So far in this blog we have seen a lot of stuff from the current inhabitants of the UCL conservation lab. As you know from Megan’s introductory post, the MSc in Conservation for Archaeology and Museums is actually a two year course.
“But what about last years’ lab students? What are they doing?” I hear you cry.
In the second year of the MSc for Conservation for Archaeology and Museums, students are assigned work placements lasting a total of 10 months to give them experience of the reality of the working environment (in other words – it’s a wake up call!).
My placement has been divided between two institutions. Between September and December, I spent time with the preventive conservation team within the Bodleian Libraries. From January onwards, I’ve moved on to the Ashmolean Museum of Art and Archaeology, both institutions located in Oxford.
The past six months have been a massive learning curve!
When people think of conservation they might imagine a lab-coated conservator gluing an object back together.
But in reality the role is far more diverse than that!
The two institutions I have been hosted at have been quite different (though very close to each other geographically). At the Bodleian, I was part of the preventive conservation team, ensuring that objects are kept in good environmental conditions (including temperature, humidity, light exposure, and so on) and that they are well stored and handled in order to minimise damage. I was also involved with the environmental proving of a new library building. This meant consulting with builders, contractors, other conservators, librarians, and curators. It also required a scientific approach to understanding the environmental factors that might adversely affect the storage of library materials. As part of this we implemented a dust monitoring programme in the new library, and carried out research into pest eradication.
At the Ashmolean, however, I have focused more specifically on interventive conservation (i.e. the active treatment of deteriorated and broken objects). In addition to object treatments, I have been involved in a broad range of museum activities including pest monitoring, condition assessments, loans and exhibition installations.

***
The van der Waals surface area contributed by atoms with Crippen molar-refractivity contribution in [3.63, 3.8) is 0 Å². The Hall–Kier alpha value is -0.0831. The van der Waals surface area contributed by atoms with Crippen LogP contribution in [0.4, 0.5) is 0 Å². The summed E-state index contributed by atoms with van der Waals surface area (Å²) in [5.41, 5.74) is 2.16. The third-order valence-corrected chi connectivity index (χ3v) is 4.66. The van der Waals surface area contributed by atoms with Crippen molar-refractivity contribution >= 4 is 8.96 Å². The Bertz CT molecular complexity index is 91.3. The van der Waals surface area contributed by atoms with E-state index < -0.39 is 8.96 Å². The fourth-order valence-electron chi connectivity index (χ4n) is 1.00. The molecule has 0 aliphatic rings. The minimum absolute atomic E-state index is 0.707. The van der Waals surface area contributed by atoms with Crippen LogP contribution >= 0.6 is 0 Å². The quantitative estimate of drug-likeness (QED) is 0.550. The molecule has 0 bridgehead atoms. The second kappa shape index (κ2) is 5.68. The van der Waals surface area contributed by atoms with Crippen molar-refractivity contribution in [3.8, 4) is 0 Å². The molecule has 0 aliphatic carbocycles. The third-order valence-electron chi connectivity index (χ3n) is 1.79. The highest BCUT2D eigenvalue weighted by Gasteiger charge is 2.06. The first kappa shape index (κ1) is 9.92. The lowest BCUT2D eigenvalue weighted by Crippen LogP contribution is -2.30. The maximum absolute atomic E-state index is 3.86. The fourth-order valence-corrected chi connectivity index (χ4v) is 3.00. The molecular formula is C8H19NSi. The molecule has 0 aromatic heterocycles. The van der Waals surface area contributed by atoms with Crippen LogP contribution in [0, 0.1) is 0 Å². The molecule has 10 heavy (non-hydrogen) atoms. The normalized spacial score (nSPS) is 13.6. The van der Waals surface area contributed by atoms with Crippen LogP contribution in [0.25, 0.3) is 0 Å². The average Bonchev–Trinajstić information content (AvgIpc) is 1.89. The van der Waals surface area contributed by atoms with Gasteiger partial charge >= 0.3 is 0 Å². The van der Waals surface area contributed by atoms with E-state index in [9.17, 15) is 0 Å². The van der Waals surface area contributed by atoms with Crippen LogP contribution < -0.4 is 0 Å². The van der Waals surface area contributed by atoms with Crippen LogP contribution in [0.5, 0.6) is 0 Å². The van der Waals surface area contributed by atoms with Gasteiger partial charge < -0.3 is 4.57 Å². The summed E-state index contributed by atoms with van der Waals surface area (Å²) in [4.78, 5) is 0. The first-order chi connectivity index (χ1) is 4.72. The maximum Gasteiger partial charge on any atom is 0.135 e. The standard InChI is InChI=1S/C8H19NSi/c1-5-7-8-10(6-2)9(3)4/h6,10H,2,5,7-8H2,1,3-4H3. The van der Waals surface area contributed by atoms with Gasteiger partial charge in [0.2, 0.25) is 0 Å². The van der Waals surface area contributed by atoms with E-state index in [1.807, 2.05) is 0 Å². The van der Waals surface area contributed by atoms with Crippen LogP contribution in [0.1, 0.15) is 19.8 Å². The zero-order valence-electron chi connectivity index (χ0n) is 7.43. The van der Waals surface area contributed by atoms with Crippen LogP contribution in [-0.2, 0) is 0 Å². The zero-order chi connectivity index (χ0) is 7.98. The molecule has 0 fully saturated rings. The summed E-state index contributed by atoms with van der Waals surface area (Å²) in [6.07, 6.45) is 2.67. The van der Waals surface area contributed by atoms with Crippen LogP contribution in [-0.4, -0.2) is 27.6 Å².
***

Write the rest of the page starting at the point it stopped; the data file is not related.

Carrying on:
The two experiences combined have shown me the true breadth and diversity of activities with which conservators are involved. Basically – we need to be involved whenever there is a risk that an object might be/has been damaged. Conservation treatment work needs to be fitted around this, as conservators are often required to jump in and get involved with other museum activities at the last minute. This is in contrast with my experience working in the conservation lab at UCL, where the majority of my time was spent actively working on object treatments.
At UCL, I was encouraged to gain experience with extensive research, complex analysis and challenging treatments. The need to develop hand skills and experience meant I was encouraged to undertake complicated treatments. This contrasts to some degree with my experience at a working institution, where the focus of treatment decision making is defined by the needs of the institution, and where time and resources may be limited.
This is clear in my approach to two archaeological ceramics both with broken Plaster of Paris fills, one of which I treated at UCL and one of which I am currently treating at the Ashmolean. My approach at UCL was thorough: I removed the old adhesive from the ceramic and reconstructed it from the beginning with conservation adhesive (Paraloid B72*), creating structural fills only where necessary. At the Ashmolean, I have decided to replace and repaint the broken fills, avoiding a complete deconstruction. This conserves time and resources and offers the least interventive approach, whilst still stabilising the object and fulfilling treatment goals.
I have learnt that it is necessary, in a professional context, to be pragmatic and realistic. This however need not be an obstacle to more in-depth research projects. The Ashmolean is always looking for new ways of researching and analysing the collection and recently received funding to carry out analysis on 500 objects belonging to the recently acquired Wellby collection.
At times conservation work can seem unglamorous or routine. But such activities are absolutely vital for the preservation of collections. For instance, an important preventive conservation activity is condition checking new acquisitions, to ensure that they are not actively deteriorating and can be safely stored with other collection material. This can sometimes result in rather difficult and less pleasant working conditions.
Conservation is often a controversial activity and it can be hard to balance established conservation approaches with increasing pressure on heritage institutions to maximise access to, and use of, collections. I am finding that essential conservation skills include the ability to negotiate with others, to communicate conservation needs clearly and accurately, and also to show willingness to be flexible and compromise where necessary. Although, in theory, this is clear to many conservators in training, the lesson cannot truly be learnt without direct experience.
* An ethyl methacrylate copolymer. Just in case you are wondering.
Acknowledgements: Thanks to my lovely work placement hosts at the Bodleian and Ashmolean and to Naomi Bergmans for some of the photographs.